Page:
my top five inks of 2017, and some other thoughts - ink between the teeth

Jan 15, 2018

my top five inks of 2017, and some other thoughts

Happy new year, everybody! Okay, seems a bit strange to say this two weeks into the new year, and after I posted last week, but you know how it is. I took a quick break to spend time with my family over my holiday break, and I'm ready to jump into 2018 with a post thinking about the old year—strange, I know. But I own about thirty inks, give or take, which is pretty much too many inks for one person to use in a sensible period of time. You know... they're just so tempting. I figured it's been a while since I really took a look at my collection and thought about my favorites, the inks I want to use every time I fill a pen.

I really only had one criteria while compiling this list: the ink had to be one that I filled at least one pen with, and used until dry. This left out a couple inks I got in December, but who knows—they might show up in the 2018 version of this post. Regardless, I still have a collection of about thirty inks to choose from!

I can't say this is a true top five, and indeed five is a bit arbitrary because otherwise this list would be thirty-ish inks long. The prospect of ranking any ink at #1 is like trying to pick a favorite child. Instead, I thought I’d take the coward’s—or, you might say in a slightly kinder fashion, a true ink enthusiast’s—way out, and give you a unnumbered list of my favorite inks I’ve used this year. And of course, I'm going to give you plenty of anecdotal information and about a thousand extra words you won't need. This is a long-ish read because, as you know, I ramble, so get a drink before you get started...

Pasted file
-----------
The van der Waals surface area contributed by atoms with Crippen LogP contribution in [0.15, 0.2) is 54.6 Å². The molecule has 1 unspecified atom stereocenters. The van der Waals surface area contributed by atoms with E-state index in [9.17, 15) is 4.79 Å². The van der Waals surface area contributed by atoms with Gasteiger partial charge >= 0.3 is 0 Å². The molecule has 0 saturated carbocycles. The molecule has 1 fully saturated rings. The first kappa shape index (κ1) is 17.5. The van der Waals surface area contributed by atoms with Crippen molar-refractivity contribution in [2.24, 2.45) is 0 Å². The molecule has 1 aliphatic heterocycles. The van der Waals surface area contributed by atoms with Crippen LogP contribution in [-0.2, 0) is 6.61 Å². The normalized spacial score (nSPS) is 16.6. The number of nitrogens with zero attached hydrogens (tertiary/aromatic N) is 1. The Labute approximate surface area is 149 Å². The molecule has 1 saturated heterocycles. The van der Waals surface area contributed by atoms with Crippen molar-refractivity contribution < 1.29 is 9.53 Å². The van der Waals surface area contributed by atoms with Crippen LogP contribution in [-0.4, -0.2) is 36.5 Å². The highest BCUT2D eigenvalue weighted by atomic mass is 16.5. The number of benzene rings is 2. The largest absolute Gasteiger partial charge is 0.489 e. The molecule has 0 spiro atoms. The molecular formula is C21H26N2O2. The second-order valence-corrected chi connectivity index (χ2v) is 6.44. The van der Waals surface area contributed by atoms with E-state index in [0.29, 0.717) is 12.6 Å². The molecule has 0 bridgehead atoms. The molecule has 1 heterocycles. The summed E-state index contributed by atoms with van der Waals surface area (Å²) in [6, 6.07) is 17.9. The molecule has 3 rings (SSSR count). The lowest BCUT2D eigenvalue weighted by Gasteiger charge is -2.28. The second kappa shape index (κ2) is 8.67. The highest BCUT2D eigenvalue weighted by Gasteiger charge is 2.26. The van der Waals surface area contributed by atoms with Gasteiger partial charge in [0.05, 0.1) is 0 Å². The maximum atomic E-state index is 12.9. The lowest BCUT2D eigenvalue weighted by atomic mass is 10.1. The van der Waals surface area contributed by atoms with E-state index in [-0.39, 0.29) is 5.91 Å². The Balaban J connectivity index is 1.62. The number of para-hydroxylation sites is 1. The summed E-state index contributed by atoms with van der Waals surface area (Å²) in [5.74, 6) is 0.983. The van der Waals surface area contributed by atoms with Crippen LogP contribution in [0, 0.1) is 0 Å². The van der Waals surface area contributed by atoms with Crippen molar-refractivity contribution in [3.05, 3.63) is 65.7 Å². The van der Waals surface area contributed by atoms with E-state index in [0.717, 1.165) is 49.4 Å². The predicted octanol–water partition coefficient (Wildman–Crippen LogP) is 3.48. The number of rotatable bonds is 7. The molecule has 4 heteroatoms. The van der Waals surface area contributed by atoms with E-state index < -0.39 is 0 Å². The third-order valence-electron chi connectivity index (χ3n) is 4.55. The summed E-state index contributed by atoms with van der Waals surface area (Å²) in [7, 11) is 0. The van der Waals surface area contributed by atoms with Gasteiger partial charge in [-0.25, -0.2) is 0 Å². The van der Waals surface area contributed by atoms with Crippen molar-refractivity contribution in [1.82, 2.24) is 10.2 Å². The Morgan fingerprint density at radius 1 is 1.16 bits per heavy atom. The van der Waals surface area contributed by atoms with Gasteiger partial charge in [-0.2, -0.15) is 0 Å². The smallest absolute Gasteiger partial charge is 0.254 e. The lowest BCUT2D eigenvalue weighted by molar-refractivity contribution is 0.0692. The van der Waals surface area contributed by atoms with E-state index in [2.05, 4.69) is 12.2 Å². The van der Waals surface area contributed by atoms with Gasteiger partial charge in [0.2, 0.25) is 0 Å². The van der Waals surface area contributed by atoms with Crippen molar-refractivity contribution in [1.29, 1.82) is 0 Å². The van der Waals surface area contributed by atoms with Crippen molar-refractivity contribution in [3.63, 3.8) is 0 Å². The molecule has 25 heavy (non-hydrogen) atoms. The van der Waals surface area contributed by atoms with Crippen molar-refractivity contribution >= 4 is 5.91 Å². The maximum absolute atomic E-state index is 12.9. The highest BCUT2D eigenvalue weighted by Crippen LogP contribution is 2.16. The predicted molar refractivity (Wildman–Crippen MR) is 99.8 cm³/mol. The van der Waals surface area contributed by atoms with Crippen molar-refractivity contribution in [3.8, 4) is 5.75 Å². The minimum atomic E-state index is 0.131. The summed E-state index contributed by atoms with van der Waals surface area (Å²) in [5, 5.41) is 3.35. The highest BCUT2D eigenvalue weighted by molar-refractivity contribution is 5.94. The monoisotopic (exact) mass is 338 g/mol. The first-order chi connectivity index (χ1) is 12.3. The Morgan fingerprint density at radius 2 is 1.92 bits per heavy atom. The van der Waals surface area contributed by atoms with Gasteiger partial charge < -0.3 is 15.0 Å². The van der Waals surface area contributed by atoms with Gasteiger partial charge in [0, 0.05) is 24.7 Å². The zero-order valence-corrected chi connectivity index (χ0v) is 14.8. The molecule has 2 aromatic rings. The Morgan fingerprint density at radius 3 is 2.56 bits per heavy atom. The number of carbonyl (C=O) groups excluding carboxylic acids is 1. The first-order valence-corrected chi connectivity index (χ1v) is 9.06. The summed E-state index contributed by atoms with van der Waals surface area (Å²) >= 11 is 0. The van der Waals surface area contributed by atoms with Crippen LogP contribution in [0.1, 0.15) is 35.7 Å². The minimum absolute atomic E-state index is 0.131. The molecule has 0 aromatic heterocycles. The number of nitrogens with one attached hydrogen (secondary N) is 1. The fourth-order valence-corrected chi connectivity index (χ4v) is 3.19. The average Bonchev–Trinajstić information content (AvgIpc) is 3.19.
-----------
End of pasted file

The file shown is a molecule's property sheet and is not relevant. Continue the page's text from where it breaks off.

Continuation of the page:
My Top Five

Diamine Sepia
This was a recent addition to my collection, but one that I rapidly fell in love with. I've always been a sucker for colors in this family, and when Mike at Massdrop gave me the option of choosing this ink, I went for it after looking at some swatches. I wasn't really expecting much, to be honest: the color was nice, but I'd seen much more of Diamine's other golden-browns, like Golden Honey.

Well, just a few short months later, and the ink hasn't left my TWSBI Diamond 540 Amber. Not in the I never reach for it way, but in the I would be punished by a cosmic force if these soulmates weren't kept together way. It's a gorgeously shading ink, especially in the butter line stub italic flex nib fitted on the Diamond 540, with an excellent near-firehose flow. The first time I brought this couple together, I ran out of ink within the week: it's an ink guzzler of a combination. I love writing letters with this pen and ink, and doodling with it, too. At some point I'll probably need to fill the Diamond 540 with something else, but until then, I'm pouring Sepia onto the page.

Pilot Iroshizuku Ina-ho
Surprising no one, Pilot Iroshizuku Ina-ho shows up on this list after the glowing review I slapped on it last year. There's something so fascinating about this color that I don't think any other manufacturer has managed to capture: a dusty grain color, a bit golden, a bit brown. It sticks out like a sore thumb among its yellow and brown peers. I picked up a sample of it after seeing it a bunch of times on other peoples' Instagram feeds, and I'm really happy that I did.